5 points will be deducted every day that your project is late and you may be disqualified from the campaign. You will be given some time in the computer lab to do research, and some time in the classroom. Additional work will need to be completed outside of class.

Thursday, March 11, 2010

Bonding Bonding Bonding

Now that everyone knows how to bond... it is time to mix the problems together!

Step 1 is to ALWAYS FIND THE CHARGES. This is imperative.

If it is a positive and a positive or has a noble gas - there is NO BOND.

If it is a positive and a negative, then the charges are criss crossed to get the formula. To name it, say the name of the metal, use roman numerals if it is not in the S block, and say the non metal anion with an ide ending.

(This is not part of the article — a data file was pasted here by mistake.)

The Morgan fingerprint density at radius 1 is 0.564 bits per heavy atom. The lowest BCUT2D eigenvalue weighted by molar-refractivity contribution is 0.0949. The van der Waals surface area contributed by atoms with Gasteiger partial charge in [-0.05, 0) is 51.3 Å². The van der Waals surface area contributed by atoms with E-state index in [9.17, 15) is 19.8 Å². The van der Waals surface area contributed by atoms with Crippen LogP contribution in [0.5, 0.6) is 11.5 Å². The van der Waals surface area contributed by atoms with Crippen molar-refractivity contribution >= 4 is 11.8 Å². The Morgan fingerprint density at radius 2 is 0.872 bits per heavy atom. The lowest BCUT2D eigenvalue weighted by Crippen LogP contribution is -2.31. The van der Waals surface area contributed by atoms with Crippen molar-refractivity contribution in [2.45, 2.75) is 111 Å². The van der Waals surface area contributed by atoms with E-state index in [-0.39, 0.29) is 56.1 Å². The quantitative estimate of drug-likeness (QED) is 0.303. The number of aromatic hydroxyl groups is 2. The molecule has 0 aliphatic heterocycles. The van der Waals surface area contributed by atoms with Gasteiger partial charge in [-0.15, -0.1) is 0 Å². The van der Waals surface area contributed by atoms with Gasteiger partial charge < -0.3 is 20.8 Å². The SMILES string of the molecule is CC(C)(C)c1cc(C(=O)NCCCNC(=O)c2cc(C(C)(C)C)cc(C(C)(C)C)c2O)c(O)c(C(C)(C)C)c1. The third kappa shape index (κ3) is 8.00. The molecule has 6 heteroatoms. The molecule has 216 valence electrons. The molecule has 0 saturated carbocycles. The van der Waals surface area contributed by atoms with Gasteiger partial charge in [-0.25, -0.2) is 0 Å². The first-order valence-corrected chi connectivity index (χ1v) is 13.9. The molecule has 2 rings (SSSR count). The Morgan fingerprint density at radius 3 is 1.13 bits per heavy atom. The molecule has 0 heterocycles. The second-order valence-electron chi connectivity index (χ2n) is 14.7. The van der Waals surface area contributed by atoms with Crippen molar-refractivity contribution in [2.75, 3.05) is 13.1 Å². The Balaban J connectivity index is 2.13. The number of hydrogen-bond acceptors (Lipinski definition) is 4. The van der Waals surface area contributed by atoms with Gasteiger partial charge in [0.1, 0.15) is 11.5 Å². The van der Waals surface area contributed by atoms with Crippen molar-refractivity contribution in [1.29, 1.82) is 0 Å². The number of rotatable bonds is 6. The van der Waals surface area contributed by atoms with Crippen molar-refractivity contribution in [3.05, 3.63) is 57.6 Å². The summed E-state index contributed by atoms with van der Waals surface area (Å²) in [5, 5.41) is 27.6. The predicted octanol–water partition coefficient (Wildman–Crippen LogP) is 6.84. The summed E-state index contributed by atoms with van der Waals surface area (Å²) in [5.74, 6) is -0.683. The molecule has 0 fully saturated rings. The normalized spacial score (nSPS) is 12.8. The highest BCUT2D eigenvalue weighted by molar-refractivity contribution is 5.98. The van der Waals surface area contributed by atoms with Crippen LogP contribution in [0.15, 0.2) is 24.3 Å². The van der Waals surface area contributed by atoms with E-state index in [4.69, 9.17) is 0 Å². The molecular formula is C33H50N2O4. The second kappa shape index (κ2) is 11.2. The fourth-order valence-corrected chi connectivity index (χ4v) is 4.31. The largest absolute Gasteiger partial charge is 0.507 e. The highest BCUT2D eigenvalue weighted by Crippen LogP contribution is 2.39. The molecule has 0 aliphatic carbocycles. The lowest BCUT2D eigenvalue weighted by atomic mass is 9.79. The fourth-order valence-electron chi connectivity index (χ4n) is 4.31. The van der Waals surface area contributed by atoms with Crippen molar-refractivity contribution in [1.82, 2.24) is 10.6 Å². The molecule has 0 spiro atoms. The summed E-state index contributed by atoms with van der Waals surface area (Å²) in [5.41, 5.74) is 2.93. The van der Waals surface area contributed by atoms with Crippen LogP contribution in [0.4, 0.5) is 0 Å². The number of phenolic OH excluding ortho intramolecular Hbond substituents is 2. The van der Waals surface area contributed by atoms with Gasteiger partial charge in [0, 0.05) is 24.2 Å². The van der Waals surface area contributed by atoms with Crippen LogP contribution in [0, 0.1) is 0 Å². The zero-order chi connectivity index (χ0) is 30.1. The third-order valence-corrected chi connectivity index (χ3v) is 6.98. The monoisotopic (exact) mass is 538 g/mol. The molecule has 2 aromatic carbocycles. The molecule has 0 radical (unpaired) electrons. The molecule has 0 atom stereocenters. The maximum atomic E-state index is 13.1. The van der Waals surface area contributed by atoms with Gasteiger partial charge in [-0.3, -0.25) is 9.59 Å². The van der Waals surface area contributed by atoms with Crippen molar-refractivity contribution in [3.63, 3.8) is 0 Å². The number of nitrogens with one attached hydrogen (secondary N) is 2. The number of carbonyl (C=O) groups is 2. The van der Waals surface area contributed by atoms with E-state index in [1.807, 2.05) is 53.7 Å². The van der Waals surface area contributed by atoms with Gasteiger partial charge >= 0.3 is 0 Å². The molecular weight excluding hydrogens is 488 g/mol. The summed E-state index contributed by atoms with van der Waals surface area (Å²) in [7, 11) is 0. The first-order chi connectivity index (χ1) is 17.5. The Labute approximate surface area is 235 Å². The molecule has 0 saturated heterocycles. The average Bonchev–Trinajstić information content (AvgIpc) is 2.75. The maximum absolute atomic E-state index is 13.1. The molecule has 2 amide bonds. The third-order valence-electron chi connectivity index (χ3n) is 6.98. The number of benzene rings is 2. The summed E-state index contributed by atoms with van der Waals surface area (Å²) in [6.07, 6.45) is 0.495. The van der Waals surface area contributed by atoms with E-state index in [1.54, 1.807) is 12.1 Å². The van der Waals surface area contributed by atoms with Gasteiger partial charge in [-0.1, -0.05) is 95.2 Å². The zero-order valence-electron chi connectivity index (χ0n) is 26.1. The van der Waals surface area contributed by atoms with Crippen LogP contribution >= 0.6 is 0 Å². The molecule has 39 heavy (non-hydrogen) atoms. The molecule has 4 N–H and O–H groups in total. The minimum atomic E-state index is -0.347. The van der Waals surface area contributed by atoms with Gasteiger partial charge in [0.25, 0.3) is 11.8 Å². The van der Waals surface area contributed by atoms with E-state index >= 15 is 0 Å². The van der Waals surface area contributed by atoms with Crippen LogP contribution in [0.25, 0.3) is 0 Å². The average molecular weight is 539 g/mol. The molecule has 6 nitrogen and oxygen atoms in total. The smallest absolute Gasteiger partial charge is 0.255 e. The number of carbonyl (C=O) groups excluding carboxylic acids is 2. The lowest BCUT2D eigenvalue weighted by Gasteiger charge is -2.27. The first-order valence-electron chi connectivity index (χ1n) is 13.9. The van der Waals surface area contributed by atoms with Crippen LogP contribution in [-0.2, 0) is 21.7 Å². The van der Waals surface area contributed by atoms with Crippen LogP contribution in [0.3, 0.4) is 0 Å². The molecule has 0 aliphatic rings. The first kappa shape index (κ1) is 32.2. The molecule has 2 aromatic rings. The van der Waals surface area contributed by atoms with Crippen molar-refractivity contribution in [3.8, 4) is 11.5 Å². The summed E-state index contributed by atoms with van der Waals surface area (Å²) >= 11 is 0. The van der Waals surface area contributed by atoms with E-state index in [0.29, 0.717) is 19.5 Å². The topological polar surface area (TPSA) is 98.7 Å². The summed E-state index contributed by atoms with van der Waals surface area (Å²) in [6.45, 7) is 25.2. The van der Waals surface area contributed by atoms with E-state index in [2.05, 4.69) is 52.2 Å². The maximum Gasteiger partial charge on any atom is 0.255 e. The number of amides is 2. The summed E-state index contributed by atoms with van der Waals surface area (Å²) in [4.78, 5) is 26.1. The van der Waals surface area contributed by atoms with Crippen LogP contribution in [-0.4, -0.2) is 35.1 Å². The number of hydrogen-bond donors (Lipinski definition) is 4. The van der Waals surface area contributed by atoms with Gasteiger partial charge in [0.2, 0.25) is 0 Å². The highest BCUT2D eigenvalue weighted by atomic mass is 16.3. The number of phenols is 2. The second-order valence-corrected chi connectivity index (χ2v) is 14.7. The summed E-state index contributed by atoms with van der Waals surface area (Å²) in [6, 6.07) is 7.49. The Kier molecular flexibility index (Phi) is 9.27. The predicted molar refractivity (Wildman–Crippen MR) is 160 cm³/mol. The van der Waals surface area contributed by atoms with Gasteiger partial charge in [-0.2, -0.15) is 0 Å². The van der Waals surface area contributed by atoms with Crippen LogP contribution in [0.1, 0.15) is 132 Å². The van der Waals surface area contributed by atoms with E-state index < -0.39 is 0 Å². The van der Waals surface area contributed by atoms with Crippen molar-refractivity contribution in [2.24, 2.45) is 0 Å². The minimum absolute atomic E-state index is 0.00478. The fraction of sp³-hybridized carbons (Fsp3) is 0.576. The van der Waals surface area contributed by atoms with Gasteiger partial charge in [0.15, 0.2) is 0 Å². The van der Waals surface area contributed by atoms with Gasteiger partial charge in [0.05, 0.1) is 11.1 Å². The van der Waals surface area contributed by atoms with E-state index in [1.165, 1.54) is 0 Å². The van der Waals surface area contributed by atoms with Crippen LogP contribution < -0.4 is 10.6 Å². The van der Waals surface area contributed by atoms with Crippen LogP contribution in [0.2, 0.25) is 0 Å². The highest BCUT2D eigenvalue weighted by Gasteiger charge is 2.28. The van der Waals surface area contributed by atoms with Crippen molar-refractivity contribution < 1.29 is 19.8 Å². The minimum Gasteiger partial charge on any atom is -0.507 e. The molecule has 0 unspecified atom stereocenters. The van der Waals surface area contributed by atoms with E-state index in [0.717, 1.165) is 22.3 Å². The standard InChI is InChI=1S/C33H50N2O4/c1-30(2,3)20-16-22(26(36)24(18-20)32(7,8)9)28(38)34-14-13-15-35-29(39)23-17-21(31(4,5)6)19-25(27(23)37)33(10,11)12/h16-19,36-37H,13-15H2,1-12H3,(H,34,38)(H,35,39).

If it is a negative and a negative, then the atoms must be drawn with valence electrons, single electrons matched with others, a formula written, and then it is named with prefixes.

Tomorrow students will be working on a GIANT review sheet. There will be a test on this material on Tuesday.

Wednesday, March 10, 2010

More Ionic Speed Dating and learning Covalent bonds

Today we practiced more ionic bonding with speed sating after reviewing any corrections I made on their first speed dating card. Students altered their personalities to the opposite sex from a metal to a nonmetal or from a nonmetal to a metal and made some more detailed drawings of their people-personalities. Everyone knew what they were doing and was much speedier in their speed dating.